- Semi-skilled: work that generally involves alertness and close attention to watching machine processes; or inspecting, testing or otherwise looking for irregularities; or tending or guarding equipment, property, materials, or persons against loss, damage or injury
- Unskilled: work that generally involves little or no judgment to do simple duties that can be learned on the job in a short period of time
Transferability of Skills
The degree to which an applicant’s work skills can be transferred to other jobs is largely dependent upon his or her skill level. For example, an applicant who is classified as “skilled” will have a harder time qualifying for benefits, as skilled workers can also do semi-skilled and unskilled work. Generally, an applicant who has very few skills or skills that are very specific to a certain job function will have difficulty transferring them to other jobs. If you are unsure of whether you possess skills that can be transferred to another job, a Baltimore Social Security Disability attorney can help you.
Residual Functional Capacity
An applicant’s residual functional capacity (RFC) refers to the applicant’s ability to do physical and mental work-related activities after taking his or her disability into account. It measures both “exertional capacity” (e.g., sitting, standing, walking, lifting, carrying, pushing, and pulling) and “non-exertional capacity” (e.g., seeing and hearing, speaking, following instructions, interacting socially, etc.). The SSA will then classify the type of work the applicant may be able to do into one of the following categories:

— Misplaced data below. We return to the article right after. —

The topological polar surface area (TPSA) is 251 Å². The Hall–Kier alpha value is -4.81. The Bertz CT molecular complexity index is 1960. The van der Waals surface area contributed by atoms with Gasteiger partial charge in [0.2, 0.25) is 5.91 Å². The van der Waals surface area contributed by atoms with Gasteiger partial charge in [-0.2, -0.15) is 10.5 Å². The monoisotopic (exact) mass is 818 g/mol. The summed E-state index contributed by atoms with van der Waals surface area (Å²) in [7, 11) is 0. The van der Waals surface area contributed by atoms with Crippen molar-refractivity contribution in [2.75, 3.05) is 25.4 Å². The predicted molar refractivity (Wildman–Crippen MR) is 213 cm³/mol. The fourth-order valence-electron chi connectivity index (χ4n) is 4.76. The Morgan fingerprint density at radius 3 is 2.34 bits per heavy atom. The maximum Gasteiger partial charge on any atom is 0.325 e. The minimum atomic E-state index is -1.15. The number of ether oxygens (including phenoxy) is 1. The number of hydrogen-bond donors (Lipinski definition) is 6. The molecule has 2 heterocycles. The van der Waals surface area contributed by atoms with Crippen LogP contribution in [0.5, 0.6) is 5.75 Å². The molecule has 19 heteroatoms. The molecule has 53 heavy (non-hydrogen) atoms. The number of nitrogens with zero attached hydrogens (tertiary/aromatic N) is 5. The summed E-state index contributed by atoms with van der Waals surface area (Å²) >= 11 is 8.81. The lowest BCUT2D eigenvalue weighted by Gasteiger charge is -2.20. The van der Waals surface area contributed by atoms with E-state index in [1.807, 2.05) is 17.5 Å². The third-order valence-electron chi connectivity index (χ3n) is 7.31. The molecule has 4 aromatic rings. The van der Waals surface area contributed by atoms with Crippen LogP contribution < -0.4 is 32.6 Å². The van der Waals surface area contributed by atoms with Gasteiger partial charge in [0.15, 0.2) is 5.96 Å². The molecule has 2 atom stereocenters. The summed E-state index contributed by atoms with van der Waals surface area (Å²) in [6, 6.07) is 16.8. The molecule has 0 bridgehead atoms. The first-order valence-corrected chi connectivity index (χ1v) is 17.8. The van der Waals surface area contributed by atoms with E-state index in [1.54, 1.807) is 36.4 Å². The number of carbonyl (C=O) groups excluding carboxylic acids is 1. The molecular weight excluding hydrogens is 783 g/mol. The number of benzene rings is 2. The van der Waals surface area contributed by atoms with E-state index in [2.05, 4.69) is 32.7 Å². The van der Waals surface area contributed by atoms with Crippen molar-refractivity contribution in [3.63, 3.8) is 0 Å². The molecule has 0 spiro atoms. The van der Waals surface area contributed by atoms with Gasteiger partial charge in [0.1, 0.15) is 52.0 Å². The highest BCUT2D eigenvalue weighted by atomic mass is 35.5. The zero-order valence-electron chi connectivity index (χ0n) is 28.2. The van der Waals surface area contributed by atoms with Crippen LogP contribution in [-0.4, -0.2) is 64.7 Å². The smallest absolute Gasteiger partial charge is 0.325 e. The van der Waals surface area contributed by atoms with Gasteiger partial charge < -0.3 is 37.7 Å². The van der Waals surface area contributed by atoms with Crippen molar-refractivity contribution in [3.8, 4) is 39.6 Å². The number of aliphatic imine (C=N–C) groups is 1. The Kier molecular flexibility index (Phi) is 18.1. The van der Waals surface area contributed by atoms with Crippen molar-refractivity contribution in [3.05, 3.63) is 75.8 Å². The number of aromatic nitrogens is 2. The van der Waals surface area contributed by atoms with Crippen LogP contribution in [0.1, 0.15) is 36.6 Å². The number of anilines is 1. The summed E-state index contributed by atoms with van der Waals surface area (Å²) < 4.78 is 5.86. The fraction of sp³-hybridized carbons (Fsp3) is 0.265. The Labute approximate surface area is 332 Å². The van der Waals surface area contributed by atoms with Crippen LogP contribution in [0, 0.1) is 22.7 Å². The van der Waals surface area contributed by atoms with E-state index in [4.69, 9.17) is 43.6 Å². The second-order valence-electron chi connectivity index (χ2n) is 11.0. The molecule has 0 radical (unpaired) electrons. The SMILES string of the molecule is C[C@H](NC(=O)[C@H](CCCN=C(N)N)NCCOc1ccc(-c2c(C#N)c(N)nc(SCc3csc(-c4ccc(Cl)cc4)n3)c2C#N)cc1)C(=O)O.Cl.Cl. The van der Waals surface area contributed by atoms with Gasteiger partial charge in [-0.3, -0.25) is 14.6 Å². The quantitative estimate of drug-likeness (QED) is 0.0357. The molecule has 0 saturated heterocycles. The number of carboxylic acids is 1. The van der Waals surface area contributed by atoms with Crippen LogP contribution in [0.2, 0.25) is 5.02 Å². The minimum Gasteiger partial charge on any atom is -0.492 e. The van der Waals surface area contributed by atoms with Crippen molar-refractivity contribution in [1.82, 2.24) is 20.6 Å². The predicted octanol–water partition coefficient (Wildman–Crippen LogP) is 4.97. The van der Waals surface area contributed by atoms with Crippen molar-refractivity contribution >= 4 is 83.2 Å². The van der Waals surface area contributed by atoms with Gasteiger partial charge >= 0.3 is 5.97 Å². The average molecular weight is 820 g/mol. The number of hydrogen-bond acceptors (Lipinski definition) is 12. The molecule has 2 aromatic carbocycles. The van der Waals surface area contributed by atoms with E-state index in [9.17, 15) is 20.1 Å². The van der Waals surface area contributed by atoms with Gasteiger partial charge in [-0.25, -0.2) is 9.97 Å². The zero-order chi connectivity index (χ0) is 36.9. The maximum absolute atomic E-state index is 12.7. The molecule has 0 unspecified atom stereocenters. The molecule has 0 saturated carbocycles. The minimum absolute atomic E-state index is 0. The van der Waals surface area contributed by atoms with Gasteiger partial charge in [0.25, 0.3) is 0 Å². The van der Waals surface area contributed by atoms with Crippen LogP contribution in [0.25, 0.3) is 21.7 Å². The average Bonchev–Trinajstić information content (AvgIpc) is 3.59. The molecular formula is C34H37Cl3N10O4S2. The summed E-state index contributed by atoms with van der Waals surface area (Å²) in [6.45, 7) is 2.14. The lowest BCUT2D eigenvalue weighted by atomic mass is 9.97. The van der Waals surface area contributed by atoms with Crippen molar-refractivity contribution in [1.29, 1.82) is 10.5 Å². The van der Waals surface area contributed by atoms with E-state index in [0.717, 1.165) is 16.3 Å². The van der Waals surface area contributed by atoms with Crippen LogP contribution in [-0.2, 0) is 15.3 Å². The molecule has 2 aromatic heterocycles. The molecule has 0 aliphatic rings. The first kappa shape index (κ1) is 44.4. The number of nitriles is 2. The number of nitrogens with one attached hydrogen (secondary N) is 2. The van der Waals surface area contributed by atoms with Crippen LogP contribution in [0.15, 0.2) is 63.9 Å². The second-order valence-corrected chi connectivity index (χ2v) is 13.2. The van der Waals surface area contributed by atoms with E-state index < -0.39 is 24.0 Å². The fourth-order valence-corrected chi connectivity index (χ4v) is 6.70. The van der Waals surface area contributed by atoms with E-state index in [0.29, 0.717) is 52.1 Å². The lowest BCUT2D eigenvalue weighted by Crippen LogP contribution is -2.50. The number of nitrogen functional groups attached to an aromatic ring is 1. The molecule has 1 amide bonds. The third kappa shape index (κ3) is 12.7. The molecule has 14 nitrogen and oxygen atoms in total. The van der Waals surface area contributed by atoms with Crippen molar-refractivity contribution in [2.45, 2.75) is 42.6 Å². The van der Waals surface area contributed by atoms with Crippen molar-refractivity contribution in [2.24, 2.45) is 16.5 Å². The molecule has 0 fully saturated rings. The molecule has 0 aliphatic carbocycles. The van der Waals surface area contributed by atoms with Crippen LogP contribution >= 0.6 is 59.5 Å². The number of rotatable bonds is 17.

- Sedentary work: Lifting no more than 10 pounds at a time and occasionally lifting or carrying articles like docket files, ledgers, and small tools
- Light work: Lifting no more than 20 pounds at a time with frequent lifting or carrying of objects weighing up to 10 pounds
- Medium work: Lifting no more than 50 pounds at a time with frequent lifting or carrying of objects weighing up to 25 pounds
- Heavy work: Lifting no more than 100 pounds at a time with frequent lifting or carrying of objects weighing up to 50 pounds
- Very heavy work: Lifting objects weighing more than 100 pounds at a time with frequent lifting or carrying of objects weighing 50 pounds or more
Putting it All Together: The Grids
The SSA takes all five factors into account when determining whether an applicant may qualify for a medical-vocational allowance. It does this through the use of a series of grids that weigh each factor. For example, using the SSA’s grid for individuals with light work RFCs, an applicant whose inputs were [advanced age + limited education + unskilled/untransferable] would be found disabled. On the other hand, an applicant whose inputs were [closely approaching advanced age + high school graduate + skilled/untransferable] would be found not disabled.
Contact a Baltimore Social Security Disability Attorney for More Information
For more information about qualifying for Social Security Disability benefits through a medical-vocational allowance, please contact Baltimore Social Security Disability attorney Emmett B. Irwin by calling 443-839-0818 or using our online contact form.